It is important to situate this foreclosure in a highly publicized (and criticized) bank practice of offering ‘settlements’ with homeowners (new, lower payments over a longer period of time) and then foreclosing anyway.  This often occurs along with discriminatory and deceptive sales practices, as well as pressure from bank officials to make homeowners like Rodriguez sign agreements that are contrary to their best interests. 

Activist associated with the Occupy movement stepped in, conducting an audit of Rodriguez’s income to show her financial security and holding multiple direct actions.  Not only did they prevent the eviction earlier in the spring, but they also discussed Rodriguez’s case at multiple General Assembly meetings, provided translation assistance (Rodriguez primarily speaks Spanish) and hosted a large rally, march, and action on 8 May, this time working with members of MoveOn LA. 

Together, they organized up to 100 people, who gathered outside of the house of Bank of America executive Raul Anaya, the Regional Vice President for Corporate Responsibility.  They “dramatized a "fraudulent foreclosure" on Anaya's home using a fake check, moving boxes and moving vans.”   They also brought large banners that read, “Raul Anaya, What would your Mama say?  Stop Foreclosures today!”  Later, many of these activists attended an independently organized forum on foreclosure with the American Civil Liberties Union (this was not organized specifically around the Rodriguez campaign, but paralleled the work of Occupy Fights Foreclosures and other allied groups).

The next morning was the annual Bank of America shareholders meeting in Charlottesville, North Carolina.  Thousands of Occupy-related activists protested the meeting (not only because of the Rodriguez campaign, but other issues as well), and MoveOn members held solidarity actions in front of Bank of America branches across the country.  In particular, MoveOn held a silent demonstration in a branch in downtown LA in solidarity with Rodriguez.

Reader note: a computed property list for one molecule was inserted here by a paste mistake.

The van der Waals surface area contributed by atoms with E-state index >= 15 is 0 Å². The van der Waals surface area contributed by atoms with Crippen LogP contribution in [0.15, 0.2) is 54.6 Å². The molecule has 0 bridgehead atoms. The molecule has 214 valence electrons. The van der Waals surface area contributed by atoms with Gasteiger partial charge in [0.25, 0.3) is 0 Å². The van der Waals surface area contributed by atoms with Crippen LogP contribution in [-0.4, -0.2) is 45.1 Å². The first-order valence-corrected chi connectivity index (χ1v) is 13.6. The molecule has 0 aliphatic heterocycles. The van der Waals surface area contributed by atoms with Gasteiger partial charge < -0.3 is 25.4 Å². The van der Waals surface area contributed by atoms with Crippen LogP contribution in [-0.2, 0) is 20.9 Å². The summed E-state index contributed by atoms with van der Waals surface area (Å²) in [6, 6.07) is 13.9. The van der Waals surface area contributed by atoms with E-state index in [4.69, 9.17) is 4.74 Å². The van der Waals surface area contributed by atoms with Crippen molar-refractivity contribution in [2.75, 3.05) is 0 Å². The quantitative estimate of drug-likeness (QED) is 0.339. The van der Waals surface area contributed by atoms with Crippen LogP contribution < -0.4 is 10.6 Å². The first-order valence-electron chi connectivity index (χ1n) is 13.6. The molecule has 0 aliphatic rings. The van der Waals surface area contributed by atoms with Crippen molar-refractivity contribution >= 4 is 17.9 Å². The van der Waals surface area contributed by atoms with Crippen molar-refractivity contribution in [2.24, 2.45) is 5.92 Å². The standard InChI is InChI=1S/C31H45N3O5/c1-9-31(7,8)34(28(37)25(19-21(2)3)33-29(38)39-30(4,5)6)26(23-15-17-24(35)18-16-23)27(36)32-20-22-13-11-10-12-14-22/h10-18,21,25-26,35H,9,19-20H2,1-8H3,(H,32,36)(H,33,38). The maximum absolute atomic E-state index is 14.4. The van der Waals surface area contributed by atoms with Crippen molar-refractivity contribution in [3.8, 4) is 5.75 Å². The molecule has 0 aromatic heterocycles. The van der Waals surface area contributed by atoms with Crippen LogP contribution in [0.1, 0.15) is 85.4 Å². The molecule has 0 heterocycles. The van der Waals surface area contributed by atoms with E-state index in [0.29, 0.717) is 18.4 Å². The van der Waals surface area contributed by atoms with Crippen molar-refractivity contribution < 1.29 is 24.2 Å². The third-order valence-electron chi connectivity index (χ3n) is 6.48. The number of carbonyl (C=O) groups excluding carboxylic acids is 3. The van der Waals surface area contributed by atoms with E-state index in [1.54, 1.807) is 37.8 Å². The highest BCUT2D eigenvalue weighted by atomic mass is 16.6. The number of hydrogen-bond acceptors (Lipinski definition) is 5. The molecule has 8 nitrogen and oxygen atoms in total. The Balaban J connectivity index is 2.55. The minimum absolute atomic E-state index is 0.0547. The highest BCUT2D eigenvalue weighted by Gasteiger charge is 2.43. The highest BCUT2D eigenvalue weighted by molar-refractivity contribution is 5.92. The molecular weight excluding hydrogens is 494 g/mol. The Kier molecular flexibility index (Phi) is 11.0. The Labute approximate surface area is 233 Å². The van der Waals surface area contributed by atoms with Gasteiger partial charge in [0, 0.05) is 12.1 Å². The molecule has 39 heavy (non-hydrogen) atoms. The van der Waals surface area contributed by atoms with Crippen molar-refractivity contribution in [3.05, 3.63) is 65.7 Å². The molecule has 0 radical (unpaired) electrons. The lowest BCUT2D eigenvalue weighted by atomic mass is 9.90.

On 24 May, CBS news reported that the bank bought back the mortgage.  In a video that was widely publicized in LA media sources, Rodriguez held her deed and announced that she would be staying in her house, the only place where her daughter, Ingrid, had ever lived.  Occupy activist Sharon O’Keefe reiterated the illegal refinancing and foreclosure practices that Bank of America had used throughout the process. Rodriguez and the activists had successfully prevented foreclosure on her home.


(1) Occupy Wall Street related messages about bank fraud and corruption contributed to the campaign launching. (2) The campaign occurred simultaneously with other anti-foreclosure campaigns and will influence future actions/campaigns with these themes.


"An Ugly Foreclosure Story, Starring Bank of America." Los Angeles Times. N.p., 13 Apr. 2012. Web. 03 Dec. 2012. <http://articles.latimes.com/2012/apr/13/local/la-me-holland-20120413>.

"Bank Has A Heart And Returns Woman, Disabled Daughter To Foreclosed Home." CBS Los Angeles. N.p., 24 May 2012. Web. 03 Dec. 2012. <http://losangeles.cbslocal.com/2012/05/24/bank-has-a-heart-and-returns-woman-disabled-daughter-to-foreclosed-home/>.

Berman, Jillian. "Dirma Rodriguez, Disabled Daughter Forced Out Of Home Even After BofA Modification." The Huffington Post. N.p., 13 Apr. 2012. Web. 03 Dec. 2012. <http://www.huffingtonpost.com/2012/04/13/bank-of-america-dirma-rodriguez_n_1423883.html>.

"Fighting the Big Banks, One House at a Time." Daily Kos. N.p., 15 May 2012. Web. 03 Dec. 2012. <http://www.dailykos.com/story/2012/05/15/1091930/-Fighting-the-Big-Banks-One-House-at-a-Time?showAll=yes>.

Gold, Lauren. "Occupy LA Protesters Descend on Pasadena Home of Bank of America Executive." Pasadenastarnews.com. N.p., 8 May 2012. Web. 03 Dec. 2012. <http://www.pasadenastarnews.com/news/ci_20578022/occupiers-protest-bank-america-foreclosures-today-pasadena>.

"MAY 7 General Assembly." Occupy Los Angeles. N.p., 7 May 2012. Web. 2 Dec. 2012. <http://occupylosangeles.org/node/9422>.

Name of researcher, and date dd/mm/yyyy

Samantha Shain, 02/12/2012